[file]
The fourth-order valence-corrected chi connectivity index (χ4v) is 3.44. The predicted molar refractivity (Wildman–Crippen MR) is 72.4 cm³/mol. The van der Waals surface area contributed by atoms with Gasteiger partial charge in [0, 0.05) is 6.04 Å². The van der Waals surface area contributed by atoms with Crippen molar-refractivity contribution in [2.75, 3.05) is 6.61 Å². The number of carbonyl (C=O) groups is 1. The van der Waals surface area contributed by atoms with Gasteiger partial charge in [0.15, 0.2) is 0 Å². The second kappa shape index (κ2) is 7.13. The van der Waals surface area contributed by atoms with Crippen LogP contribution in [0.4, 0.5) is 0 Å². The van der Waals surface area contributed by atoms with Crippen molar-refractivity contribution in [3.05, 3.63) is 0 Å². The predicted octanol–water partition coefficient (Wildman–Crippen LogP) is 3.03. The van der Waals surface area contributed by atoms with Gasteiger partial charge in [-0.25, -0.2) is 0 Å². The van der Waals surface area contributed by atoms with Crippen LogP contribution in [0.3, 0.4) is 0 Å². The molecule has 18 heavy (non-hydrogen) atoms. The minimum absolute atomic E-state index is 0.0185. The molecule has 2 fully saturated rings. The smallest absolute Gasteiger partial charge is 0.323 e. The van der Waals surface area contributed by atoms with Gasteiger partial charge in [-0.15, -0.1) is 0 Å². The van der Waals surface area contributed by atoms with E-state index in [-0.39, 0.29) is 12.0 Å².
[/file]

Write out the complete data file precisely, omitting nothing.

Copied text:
The fourth-order valence-corrected chi connectivity index (χ4v) is 3.44. The predicted molar refractivity (Wildman–Crippen MR) is 72.4 cm³/mol. The van der Waals surface area contributed by atoms with Gasteiger partial charge in [0, 0.05) is 6.04 Å². The van der Waals surface area contributed by atoms with Crippen molar-refractivity contribution in [2.75, 3.05) is 6.61 Å². The number of carbonyl (C=O) groups is 1. The van der Waals surface area contributed by atoms with Gasteiger partial charge in [0.15, 0.2) is 0 Å². The second kappa shape index (κ2) is 7.13. The van der Waals surface area contributed by atoms with Crippen LogP contribution in [0.4, 0.5) is 0 Å². The van der Waals surface area contributed by atoms with Crippen molar-refractivity contribution in [3.05, 3.63) is 0 Å². The predicted octanol–water partition coefficient (Wildman–Crippen LogP) is 3.03. The van der Waals surface area contributed by atoms with Gasteiger partial charge in [-0.25, -0.2) is 0 Å². The van der Waals surface area contributed by atoms with Crippen LogP contribution in [0.3, 0.4) is 0 Å². The molecule has 18 heavy (non-hydrogen) atoms. The minimum absolute atomic E-state index is 0.0185. The molecule has 2 fully saturated rings. The smallest absolute Gasteiger partial charge is 0.323 e. The van der Waals surface area contributed by atoms with Gasteiger partial charge in [-0.15, -0.1) is 0 Å². The van der Waals surface area contributed by atoms with E-state index in [-0.39, 0.29) is 12.0 Å².